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Trunk and lower extremity biomechanics during sit-to-stand after stroke: A systematic review

Overview of attention for article published in Annals of Physical & Rehabilitation Medicine, December 2022
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  • In the top 25% of all research outputs scored by Altmetric
  • High Attention Score compared to outputs of the same age (88th percentile)
  • High Attention Score compared to outputs of the same age and source (82nd percentile)

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Title
Trunk and lower extremity biomechanics during sit-to-stand after stroke: A systematic review
Published in
Annals of Physical & Rehabilitation Medicine, December 2022
DOI 10.1016/j.rehab.2022.101676
Pubmed ID
Authors

Özge Onursal Kılınç, Roel De Ridder, Muhammed Kılınç, Anke Van Bladel

Abstract

This systematic review aimed to pool available evidence of differences in trunk and lower extremity biomechanics during the different phases of a sit-to-stand (STS) task between persons with stroke and to healthy controls. Four electronic databases (Medline, Web of Science, EMBASE, and Cochrane Library) were systematically searched up to, and including, December 2021. Studies were included if they investigated kinematic, kinetic and/or electromyographic outcome measures of adults with stroke during STS and compared results with healthy controls. Data from eligible studies were categorized according to STS subphases if reported (Phase I: Movement onset to seat-off; Seat-off; Phase II: Seat-off to movement termination; Whole task [if no subtasks reported]). The Newcastle-Ottawa Scale was used to assess risk of bias. Twenty-one studies were included in this systematic review. Methodological quality ranged from 13% to 75%; mean score was 55%. The findings of this systematic review suggest that after stroke, people rise to stand (phase I) with increased lateral trunk flexion and displacement of the centre of pressure (COP) towards the non-paretic side, decreased anterior pelvic tilt, decreased hip flexion and altered timing of lower limb muscle activation. In addition, during phase II, lateral pelvic translation and weight distribution asymmetry was increased, knee extension velocity was decreased and delayed, stabilization was decreased and COP velocity was increased compared with healthy subjects. This systematic review clearly showed changes in kinematics, kinetics and muscle recruitment after stroke, with differences between the different phases of STS. Therapeutic interventions should focus on subphases of this functional task to optimize performance in daily living.

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Mendeley readers

Mendeley readers

The data shown below were compiled from readership statistics for 24 Mendeley readers of this research output. Click here to see the associated Mendeley record.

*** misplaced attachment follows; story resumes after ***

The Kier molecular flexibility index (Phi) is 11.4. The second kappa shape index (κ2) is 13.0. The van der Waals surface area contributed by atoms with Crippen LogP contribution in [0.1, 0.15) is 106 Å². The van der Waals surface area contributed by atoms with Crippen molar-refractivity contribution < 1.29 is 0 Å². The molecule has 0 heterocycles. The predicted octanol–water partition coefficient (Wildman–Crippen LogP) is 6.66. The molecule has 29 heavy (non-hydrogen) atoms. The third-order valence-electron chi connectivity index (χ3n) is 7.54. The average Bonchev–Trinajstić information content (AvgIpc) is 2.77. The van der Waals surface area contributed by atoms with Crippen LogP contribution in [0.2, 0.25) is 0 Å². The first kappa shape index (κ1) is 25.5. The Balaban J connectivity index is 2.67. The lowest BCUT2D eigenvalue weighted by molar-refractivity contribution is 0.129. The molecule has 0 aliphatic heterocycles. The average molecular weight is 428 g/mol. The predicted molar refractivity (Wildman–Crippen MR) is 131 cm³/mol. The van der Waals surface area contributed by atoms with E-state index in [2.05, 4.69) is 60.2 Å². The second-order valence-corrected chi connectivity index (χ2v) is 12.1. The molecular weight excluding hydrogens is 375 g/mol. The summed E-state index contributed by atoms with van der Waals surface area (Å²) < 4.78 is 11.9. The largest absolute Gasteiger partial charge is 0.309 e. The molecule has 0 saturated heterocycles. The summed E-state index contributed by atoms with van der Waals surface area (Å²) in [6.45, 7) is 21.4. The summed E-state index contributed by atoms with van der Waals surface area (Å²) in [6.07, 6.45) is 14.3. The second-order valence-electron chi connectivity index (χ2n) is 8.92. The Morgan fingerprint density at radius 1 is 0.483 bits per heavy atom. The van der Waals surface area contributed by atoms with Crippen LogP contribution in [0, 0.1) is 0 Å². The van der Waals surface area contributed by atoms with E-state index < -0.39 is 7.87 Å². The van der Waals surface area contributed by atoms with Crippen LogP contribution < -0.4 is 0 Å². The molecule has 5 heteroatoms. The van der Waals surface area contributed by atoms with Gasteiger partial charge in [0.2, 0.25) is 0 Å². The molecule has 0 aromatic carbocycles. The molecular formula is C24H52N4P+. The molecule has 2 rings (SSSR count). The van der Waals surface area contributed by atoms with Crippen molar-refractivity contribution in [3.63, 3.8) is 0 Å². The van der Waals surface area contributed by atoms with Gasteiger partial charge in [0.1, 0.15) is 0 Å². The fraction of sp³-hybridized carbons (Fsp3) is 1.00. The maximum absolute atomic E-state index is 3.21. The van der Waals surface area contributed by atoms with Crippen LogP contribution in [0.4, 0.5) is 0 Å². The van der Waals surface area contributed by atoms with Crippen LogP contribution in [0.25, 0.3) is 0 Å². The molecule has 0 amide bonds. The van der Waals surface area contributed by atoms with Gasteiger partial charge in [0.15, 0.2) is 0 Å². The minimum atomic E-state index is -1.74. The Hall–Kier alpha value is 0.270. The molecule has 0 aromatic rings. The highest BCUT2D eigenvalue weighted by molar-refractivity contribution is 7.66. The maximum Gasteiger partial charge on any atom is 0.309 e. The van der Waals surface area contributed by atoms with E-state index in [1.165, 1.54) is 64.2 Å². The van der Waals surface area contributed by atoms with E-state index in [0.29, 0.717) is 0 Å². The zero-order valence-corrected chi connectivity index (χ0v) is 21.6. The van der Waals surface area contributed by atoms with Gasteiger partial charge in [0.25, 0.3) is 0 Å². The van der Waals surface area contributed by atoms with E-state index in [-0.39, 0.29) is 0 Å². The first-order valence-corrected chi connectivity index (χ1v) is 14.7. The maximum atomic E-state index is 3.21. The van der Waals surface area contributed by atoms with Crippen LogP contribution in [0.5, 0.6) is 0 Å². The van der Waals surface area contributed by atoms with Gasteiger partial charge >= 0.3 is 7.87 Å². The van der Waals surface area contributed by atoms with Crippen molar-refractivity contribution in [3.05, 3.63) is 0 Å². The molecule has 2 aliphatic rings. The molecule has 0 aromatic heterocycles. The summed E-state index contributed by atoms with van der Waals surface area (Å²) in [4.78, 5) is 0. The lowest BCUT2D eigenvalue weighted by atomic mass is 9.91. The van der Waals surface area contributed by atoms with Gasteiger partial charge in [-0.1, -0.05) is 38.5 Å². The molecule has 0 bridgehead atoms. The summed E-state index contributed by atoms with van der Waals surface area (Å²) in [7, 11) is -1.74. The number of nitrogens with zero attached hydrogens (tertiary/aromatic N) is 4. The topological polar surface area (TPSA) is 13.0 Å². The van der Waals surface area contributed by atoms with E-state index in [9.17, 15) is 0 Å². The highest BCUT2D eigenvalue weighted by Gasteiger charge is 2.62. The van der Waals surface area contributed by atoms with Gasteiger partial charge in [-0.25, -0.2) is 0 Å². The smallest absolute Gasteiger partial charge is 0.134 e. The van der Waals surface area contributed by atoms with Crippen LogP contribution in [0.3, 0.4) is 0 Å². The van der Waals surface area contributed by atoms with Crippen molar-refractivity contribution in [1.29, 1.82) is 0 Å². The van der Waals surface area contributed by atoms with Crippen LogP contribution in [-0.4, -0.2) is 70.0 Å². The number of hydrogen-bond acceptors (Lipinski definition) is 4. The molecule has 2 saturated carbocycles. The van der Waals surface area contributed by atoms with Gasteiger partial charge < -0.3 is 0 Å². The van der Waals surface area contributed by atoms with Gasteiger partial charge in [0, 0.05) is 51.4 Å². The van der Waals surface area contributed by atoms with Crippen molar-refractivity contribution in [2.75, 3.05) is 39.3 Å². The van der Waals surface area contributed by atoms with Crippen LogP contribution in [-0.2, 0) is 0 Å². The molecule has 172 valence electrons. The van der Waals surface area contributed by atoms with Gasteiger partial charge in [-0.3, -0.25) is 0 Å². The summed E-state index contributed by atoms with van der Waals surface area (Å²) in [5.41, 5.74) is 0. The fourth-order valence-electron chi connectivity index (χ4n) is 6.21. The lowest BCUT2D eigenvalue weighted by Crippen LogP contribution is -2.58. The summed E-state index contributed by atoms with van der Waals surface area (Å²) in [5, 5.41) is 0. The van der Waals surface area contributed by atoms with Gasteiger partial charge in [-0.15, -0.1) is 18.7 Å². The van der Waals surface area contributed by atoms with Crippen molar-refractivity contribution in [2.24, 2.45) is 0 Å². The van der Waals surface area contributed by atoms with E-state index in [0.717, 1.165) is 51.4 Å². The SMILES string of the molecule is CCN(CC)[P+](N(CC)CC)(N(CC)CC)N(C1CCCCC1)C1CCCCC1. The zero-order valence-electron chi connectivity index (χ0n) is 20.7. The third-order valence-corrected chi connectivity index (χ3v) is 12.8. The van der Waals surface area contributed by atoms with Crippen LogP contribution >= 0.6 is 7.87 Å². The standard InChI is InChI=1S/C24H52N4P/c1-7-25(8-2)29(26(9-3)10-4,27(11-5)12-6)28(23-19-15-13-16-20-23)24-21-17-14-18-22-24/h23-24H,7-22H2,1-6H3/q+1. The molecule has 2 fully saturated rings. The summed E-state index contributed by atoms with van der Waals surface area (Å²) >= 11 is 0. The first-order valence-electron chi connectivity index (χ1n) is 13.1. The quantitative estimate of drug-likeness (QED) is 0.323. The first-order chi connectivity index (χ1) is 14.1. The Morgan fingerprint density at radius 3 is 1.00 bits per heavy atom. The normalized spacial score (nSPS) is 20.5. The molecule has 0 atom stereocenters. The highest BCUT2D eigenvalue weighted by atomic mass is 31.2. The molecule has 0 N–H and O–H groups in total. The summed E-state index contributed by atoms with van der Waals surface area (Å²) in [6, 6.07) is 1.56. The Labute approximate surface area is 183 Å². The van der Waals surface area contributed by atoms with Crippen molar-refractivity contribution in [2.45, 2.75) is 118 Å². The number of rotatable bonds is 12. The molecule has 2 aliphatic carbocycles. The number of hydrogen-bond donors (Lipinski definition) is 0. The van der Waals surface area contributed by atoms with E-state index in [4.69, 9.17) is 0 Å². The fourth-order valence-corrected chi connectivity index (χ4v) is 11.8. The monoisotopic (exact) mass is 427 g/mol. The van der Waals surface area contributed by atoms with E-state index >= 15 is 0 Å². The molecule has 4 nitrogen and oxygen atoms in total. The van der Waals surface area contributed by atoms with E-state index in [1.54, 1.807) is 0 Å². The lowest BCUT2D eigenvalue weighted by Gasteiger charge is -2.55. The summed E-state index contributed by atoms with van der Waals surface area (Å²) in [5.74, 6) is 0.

Geographical breakdown

Country Count As %
Unknown 24 100%

Demographic breakdown

Readers by professional status Count As %
Researcher 3 13%
Other 2 8%
Student > Master 2 8%
Lecturer 1 4%
Student > Doctoral Student 1 4%
Other 4 17%
Unknown 11 46%
Readers by discipline Count As %
Medicine and Dentistry 5 21%
Nursing and Health Professions 2 8%
Engineering 2 8%
Social Sciences 1 4%
Neuroscience 1 4%
Other 1 4%
Unknown 12 50%
Attention Score in Context

Attention Score in Context

This research output has an Altmetric Attention Score of 14. This is our high-level measure of the quality and quantity of online attention that it has received. This Attention Score, as well as the ranking and number of research outputs shown below, was calculated when the research output was last mentioned on 16 May 2023.
All research outputs
#2,651,358
of 26,169,168 outputs
Outputs from Annals of Physical & Rehabilitation Medicine
#65
of 738 outputs
Outputs of similar age
#55,089
of 494,831 outputs
Outputs of similar age from Annals of Physical & Rehabilitation Medicine
#4
of 23 outputs
Altmetric has tracked 26,169,168 research outputs across all sources so far. Compared to these this one has done well and is in the 89th percentile: it's in the top 25% of all research outputs ever tracked by Altmetric.
So far Altmetric has tracked 738 research outputs from this source. They typically receive a little more attention than average, with a mean Attention Score of 5.7. This one has done particularly well, scoring higher than 91% of its peers.
Older research outputs will score higher simply because they've had more time to accumulate mentions. To account for age we can compare this Altmetric Attention Score to the 494,831 tracked outputs that were published within six weeks on either side of this one in any source. This one has done well, scoring higher than 88% of its contemporaries.
We're also able to compare this research output to 23 others from the same source and published within six weeks on either side of this one. This one has done well, scoring higher than 82% of its contemporaries.